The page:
Re: DSM: Sharing the SVS model


Ben B. Day (bday@cs.umb.edu)
Thu, 9 Nov 2000 01:11:32 -0500 (EST)


On Wed, 8 Nov 2000 Avenfeliz1@aol.com wrote:

> I don't
> care for the public school system. I never have. Generally, I find it quite
> oppressive.

Just a quick note, since I've seen this recur several times in the last
batch of messages here. I would say that, in general, private schools are
much more oppressive than public schools. The for-profit charter school
movement scares me much more than public schools ever have. If public
schools seem to be getting more oppressive (a la the MCAS), it's probably
because the corporate lobby for vouchers and charter schools controls the
Massachusetts Board of Education (thanks to the Weld administration) and
they don't like public education either (but for different reasons than
SVS junkies - public schools are stealing their market).

Remember, education constitutes 10 percent of the U.S. economy, but only 1
percent of the stock market. The most important change to happen in the
politics of education over the last decade is that investors and
corporations have set their sites on education as the new "emerging
market" (as third world countries are sometimes referred to), which
promises to be very profitable, at the great expense of what
remaining freedoms and liberties students and their families currently
enjoy.

It would be a great folly to fail to recognize this sea change in the
political climate surrounding education. Policy makers in education have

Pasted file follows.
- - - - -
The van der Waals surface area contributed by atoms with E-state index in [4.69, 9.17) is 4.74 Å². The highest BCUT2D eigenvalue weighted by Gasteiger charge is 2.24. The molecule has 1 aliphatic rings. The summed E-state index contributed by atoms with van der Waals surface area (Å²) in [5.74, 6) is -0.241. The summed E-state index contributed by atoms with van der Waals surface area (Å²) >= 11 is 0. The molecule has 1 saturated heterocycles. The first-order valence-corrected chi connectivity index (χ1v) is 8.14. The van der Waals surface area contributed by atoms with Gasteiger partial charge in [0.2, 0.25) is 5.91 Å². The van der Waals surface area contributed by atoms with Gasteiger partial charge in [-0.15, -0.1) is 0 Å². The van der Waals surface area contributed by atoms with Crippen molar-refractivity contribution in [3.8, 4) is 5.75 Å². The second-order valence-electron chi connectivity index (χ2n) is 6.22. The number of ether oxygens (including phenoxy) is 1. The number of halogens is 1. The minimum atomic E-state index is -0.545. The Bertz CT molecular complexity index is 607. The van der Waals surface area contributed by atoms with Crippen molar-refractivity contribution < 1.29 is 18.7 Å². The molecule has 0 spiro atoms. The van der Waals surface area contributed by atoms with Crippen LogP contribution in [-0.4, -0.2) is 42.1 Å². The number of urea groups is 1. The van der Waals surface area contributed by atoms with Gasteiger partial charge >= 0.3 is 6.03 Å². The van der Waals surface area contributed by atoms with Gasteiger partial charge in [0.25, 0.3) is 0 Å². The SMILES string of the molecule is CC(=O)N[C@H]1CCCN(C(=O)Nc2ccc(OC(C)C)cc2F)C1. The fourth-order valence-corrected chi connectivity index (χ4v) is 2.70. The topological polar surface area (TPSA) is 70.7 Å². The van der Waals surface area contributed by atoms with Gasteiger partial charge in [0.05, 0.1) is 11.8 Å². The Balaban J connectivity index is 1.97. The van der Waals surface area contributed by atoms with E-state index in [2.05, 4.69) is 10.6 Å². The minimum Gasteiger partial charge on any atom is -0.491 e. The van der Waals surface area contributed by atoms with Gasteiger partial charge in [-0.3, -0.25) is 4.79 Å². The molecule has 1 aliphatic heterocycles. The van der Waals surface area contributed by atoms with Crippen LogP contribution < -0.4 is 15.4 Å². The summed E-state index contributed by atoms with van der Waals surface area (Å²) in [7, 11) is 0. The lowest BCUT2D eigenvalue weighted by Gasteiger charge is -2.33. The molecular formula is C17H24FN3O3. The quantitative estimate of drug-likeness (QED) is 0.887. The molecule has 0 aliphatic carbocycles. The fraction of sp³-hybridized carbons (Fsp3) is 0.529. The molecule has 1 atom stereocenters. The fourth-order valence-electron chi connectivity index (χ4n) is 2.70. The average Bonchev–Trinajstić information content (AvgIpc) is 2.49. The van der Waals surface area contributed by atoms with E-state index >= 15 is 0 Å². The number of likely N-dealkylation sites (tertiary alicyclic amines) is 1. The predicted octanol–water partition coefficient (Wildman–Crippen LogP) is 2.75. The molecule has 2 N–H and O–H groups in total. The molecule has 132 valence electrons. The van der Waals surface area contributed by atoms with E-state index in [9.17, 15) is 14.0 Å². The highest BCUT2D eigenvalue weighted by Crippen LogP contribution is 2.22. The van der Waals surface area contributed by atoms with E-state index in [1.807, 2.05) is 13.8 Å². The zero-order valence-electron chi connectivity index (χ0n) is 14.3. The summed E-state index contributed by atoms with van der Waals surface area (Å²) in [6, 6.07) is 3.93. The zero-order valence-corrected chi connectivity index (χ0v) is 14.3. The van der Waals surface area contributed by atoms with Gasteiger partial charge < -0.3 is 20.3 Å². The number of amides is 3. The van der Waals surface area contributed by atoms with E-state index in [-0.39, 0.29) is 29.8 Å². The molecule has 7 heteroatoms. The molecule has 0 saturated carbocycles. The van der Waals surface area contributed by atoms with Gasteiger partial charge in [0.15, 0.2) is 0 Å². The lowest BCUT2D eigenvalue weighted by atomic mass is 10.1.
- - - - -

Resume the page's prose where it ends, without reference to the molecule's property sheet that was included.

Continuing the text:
been replaced with high-level corporate executives. The Board of Trustees
running the University of Massachusetts system - whose Boston campus I
currently attend - is composed of the President and CEO of Citizens Bank
Boston, the Vice President and Director of Corporate Affairs of
FleetBoston Financial, the Executive Vice President of Frontier Capital
Management, the President of Borden and Remington Corporation, an attorney
for Foley, Hoag & Elliot, the senior partner of Karam Insurance Agency,
Weld's former chief fund-raiser (before he withdrew during a conflict of
interest scandal between his political and business associations), and
many other exemplars of civic virtue.

A move towards privatization in education will NOT lead to more radical
(i.e. SVS-style) educational settings or schooling methodologies. A quick
glance at the money behind the privatization lobby should be enough to
assure one of this. I think, furthermore, that it would be disastrous for
the survival (much less expansion) of SVS-style private schools, which
would suddenly appear as competition in a liberalized education market.
For-profit schools would have the distinct advantage in this competition
of their avid proponents holding all of the seats on state-level
policy-making bodies.

If there's one reason to be grateful for the relatively small scale of
SVS's presence at the state and national level, it's that we seem to slip
beneath the radar screen of the for-profit lobby. Think of the mentality
that produced the MCAS test - a test which approximately 85% of black and
latino students in Boston failed last year (which would prevent them from
graduating by 2003, when the MCAS requirement goes into effect) - and ask
yourselves what they'd think about Sudbury Valley schools. The MCAS was
pushed through based on the justification that its contents must be
mastered before a student can reasonably expect to go on to college or a
high-school level job. The MCAS contains questions like "What spirit is
expressed in Mayo Angelo's poem 'Why does the caged bird sing?'" - many
public schools are so underfunded that they don't even HAVE Mayo Angelo
books. The single greatest threat to the survival of SVS schools is the
repopulation of education boards with corporate interests, instead of the
parents, teachers, and community leaders who once determined policy.

----Ben



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